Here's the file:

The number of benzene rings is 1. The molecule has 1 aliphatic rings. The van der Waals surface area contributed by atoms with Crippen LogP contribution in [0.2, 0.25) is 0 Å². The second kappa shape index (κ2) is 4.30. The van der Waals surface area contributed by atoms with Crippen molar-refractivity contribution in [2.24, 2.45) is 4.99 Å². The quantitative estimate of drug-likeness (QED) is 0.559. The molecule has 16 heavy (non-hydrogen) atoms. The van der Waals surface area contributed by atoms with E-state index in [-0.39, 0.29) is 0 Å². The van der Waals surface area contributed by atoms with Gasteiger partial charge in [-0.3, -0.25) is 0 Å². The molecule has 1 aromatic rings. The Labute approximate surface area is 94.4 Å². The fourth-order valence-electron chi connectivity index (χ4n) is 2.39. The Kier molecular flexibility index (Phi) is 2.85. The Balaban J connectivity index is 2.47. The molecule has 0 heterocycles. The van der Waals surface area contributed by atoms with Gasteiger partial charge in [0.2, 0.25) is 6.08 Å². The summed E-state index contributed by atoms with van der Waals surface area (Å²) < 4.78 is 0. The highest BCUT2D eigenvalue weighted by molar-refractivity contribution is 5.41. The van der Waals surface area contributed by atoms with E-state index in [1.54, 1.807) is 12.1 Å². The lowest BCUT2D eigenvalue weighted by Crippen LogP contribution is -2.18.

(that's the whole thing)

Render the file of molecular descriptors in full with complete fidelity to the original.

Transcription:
The number of benzene rings is 1. The molecule has 1 aliphatic rings. The van der Waals surface area contributed by atoms with Crippen LogP contribution in [0.2, 0.25) is 0 Å². The second kappa shape index (κ2) is 4.30. The van der Waals surface area contributed by atoms with Crippen molar-refractivity contribution in [2.24, 2.45) is 4.99 Å². The quantitative estimate of drug-likeness (QED) is 0.559. The molecule has 16 heavy (non-hydrogen) atoms. The van der Waals surface area contributed by atoms with E-state index in [-0.39, 0.29) is 0 Å². The van der Waals surface area contributed by atoms with Gasteiger partial charge in [-0.3, -0.25) is 0 Å². The molecule has 1 aromatic rings. The Labute approximate surface area is 94.4 Å². The fourth-order valence-electron chi connectivity index (χ4n) is 2.39. The Kier molecular flexibility index (Phi) is 2.85. The Balaban J connectivity index is 2.47. The molecule has 0 heterocycles. The van der Waals surface area contributed by atoms with Gasteiger partial charge in [0.2, 0.25) is 6.08 Å². The summed E-state index contributed by atoms with van der Waals surface area (Å²) < 4.78 is 0. The highest BCUT2D eigenvalue weighted by molar-refractivity contribution is 5.41. The van der Waals surface area contributed by atoms with E-state index in [1.54, 1.807) is 12.1 Å². The lowest BCUT2D eigenvalue weighted by Crippen LogP contribution is -2.18.